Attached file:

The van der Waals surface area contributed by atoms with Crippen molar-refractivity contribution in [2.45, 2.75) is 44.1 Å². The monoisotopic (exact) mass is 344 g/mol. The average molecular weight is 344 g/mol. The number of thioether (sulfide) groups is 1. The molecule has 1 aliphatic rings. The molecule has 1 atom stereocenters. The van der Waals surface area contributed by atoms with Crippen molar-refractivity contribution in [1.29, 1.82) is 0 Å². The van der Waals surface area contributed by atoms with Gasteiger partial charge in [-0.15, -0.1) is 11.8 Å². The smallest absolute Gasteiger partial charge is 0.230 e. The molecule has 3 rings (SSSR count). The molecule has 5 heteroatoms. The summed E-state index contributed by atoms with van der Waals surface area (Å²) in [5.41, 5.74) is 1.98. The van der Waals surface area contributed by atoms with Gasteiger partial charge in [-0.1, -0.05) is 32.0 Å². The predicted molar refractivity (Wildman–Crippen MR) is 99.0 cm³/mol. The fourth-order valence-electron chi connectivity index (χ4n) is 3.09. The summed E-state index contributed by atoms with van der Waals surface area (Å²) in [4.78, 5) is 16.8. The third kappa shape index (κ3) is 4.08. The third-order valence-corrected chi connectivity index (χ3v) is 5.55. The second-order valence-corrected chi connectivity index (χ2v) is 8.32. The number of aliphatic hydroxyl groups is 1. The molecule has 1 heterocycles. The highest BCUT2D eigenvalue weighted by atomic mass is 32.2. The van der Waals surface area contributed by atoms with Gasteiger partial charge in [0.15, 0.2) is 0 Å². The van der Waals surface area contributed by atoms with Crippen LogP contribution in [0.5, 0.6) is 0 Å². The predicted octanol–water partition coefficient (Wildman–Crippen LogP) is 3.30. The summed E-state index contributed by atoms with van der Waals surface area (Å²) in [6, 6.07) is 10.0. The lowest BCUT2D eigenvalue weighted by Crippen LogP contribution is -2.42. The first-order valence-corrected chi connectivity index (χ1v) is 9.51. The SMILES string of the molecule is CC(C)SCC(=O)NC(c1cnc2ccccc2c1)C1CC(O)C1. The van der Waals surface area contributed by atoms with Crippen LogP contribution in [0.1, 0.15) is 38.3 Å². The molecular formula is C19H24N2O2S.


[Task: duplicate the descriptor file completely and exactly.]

The van der Waals surface area contributed by atoms with Crippen molar-refractivity contribution in [2.45, 2.75) is 44.1 Å². The monoisotopic (exact) mass is 344 g/mol. The average molecular weight is 344 g/mol. The number of thioether (sulfide) groups is 1. The molecule has 1 aliphatic rings. The molecule has 1 atom stereocenters. The van der Waals surface area contributed by atoms with Crippen molar-refractivity contribution in [1.29, 1.82) is 0 Å². The van der Waals surface area contributed by atoms with Gasteiger partial charge in [-0.15, -0.1) is 11.8 Å². The smallest absolute Gasteiger partial charge is 0.230 e. The molecule has 3 rings (SSSR count). The molecule has 5 heteroatoms. The summed E-state index contributed by atoms with van der Waals surface area (Å²) in [5.41, 5.74) is 1.98. The van der Waals surface area contributed by atoms with Gasteiger partial charge in [-0.1, -0.05) is 32.0 Å². The predicted molar refractivity (Wildman–Crippen MR) is 99.0 cm³/mol. The fourth-order valence-electron chi connectivity index (χ4n) is 3.09. The summed E-state index contributed by atoms with van der Waals surface area (Å²) in [4.78, 5) is 16.8. The third kappa shape index (κ3) is 4.08. The third-order valence-corrected chi connectivity index (χ3v) is 5.55. The second-order valence-corrected chi connectivity index (χ2v) is 8.32. The number of aliphatic hydroxyl groups is 1. The molecule has 1 heterocycles. The highest BCUT2D eigenvalue weighted by atomic mass is 32.2. The van der Waals surface area contributed by atoms with Gasteiger partial charge in [0.15, 0.2) is 0 Å². The van der Waals surface area contributed by atoms with Crippen LogP contribution in [0.5, 0.6) is 0 Å². The predicted octanol–water partition coefficient (Wildman–Crippen LogP) is 3.30. The summed E-state index contributed by atoms with van der Waals surface area (Å²) in [6, 6.07) is 10.0. The lowest BCUT2D eigenvalue weighted by Crippen LogP contribution is -2.42. The first-order valence-corrected chi connectivity index (χ1v) is 9.51. The SMILES string of the molecule is CC(C)SCC(=O)NC(c1cnc2ccccc2c1)C1CC(O)C1. The van der Waals surface area contributed by atoms with Crippen LogP contribution in [0.1, 0.15) is 38.3 Å². The molecular formula is C19H24N2O2S.